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An Academic Accomplishment Index For Assessing Faculty Performance
Unformatted Document Text:  9 viewed as an important aspect of job performance when being reviewed for tenure and promotion (Visser, 2000). This finding may show continued support for the belief that teaching an online course a may be viewed as posing a "serious risk" to the advancement of faculty careers (Guernsey, 1997 ). These findings seem to suggest that junior faculty carefully consider investing time in developing online courses rather than engaging in traditional research. According to a 2001 survey, 84% of public universities offer some form of online instruction (Green, 2001). In universities where junior faculty are required to manage and teach an online course, their time may be better spent pursuing publications, grants and superior teaching evaluations. This may present particularly difficult stations where teaching evaluations from online instruction are not included as part of overall teaching evaluations (Young, 2002). Given the costs of developing, maintaining and teaching these courses one has to questions whether favorable teaching evaluations from online courses should be viewed differently than traditional course evaluations rather than leaving these activities to be discounted or ignored in evaluation summaries (Hattendorf Westney, 2000). Somewhat the same comment can be made about publishing one’s work in online media. Apparently, it has the same significance as giving a paper at a convention. When compared directly to print media publications, the administrators chose refereed articles in print nine times out of ten as being more meritorious than online publications. In spite of this finding, online publications are a new venue and as such should not be dismissed altogether. The principle concern of publishing in online media may be that the review standards are not as rigorous. Perhaps this perception is an appropriate check to prevent exasperating an emphasis on quantity of publications over quality of the work and the difficulty of the topic being investigated. Regardless, publishing online should not be dismissed entirely. The quality, reputation and rigor of these new publishing venues may become better established in time.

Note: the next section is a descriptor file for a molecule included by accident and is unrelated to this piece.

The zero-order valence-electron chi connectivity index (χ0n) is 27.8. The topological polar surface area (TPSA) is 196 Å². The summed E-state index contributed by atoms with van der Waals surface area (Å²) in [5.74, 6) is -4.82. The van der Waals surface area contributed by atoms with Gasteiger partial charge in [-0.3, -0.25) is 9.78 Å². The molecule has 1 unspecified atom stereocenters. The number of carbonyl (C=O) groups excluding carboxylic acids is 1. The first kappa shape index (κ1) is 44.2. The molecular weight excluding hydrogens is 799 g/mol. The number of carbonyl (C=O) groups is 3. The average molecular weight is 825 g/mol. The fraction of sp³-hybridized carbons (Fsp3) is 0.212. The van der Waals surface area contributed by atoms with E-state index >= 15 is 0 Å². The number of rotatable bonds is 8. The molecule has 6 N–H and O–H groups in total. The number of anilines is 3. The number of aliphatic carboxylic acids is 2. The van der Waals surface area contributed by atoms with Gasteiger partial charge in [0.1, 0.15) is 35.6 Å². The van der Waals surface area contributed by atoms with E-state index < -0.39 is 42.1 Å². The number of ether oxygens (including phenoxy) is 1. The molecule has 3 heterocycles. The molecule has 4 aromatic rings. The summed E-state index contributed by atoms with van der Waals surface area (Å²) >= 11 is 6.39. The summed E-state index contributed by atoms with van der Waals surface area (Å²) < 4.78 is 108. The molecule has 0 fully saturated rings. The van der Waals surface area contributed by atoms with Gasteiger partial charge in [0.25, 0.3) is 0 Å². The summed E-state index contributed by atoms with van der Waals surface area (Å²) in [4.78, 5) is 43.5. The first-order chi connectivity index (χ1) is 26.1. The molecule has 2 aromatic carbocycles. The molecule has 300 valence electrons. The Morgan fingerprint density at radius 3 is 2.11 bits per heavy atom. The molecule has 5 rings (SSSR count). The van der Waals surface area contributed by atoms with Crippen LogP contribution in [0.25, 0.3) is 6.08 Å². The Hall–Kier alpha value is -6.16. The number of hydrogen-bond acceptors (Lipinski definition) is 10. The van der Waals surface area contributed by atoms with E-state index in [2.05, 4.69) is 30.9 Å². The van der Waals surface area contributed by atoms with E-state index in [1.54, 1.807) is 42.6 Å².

Authors: Adams, Jonathan.
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9
viewed as an important aspect of job performance when being reviewed for tenure and
promotion (Visser, 2000). This finding may show continued support for the belief that teaching
an online course a may be viewed as posing a "serious risk" to the advancement of faculty
careers (Guernsey, 1997 ).
These findings seem to suggest that junior faculty carefully consider investing time in
developing online courses rather than engaging in traditional research. According to a 2001
survey, 84% of public universities offer some form of online instruction (Green, 2001). In
universities where junior faculty are required to manage and teach an online course, their time
may be better spent pursuing publications, grants and superior teaching evaluations. This may
present particularly difficult stations where teaching evaluations from online instruction are not
included as part of overall teaching evaluations (Young, 2002). Given the costs of developing,
maintaining and teaching these courses one has to questions whether favorable teaching
evaluations from online courses should be viewed differently than traditional course evaluations
rather than leaving these activities to be discounted or ignored in evaluation summaries
(Hattendorf Westney, 2000).
Somewhat the same comment can be made about publishing one’s work in online media.
Apparently, it has the same significance as giving a paper at a convention. When compared
directly to print media publications, the administrators chose refereed articles in print nine times
out of ten as being more meritorious than online publications. In spite of this finding, online
publications are a new venue and as such should not be dismissed altogether.
The principle concern of publishing in online media may be that the review standards are
not as rigorous. Perhaps this perception is an appropriate check to prevent exasperating an
emphasis on quantity of publications over quality of the work and the difficulty of the topic
being investigated. Regardless, publishing online should not be dismissed entirely. The quality,
reputation and rigor of these new publishing venues may become better established in time.


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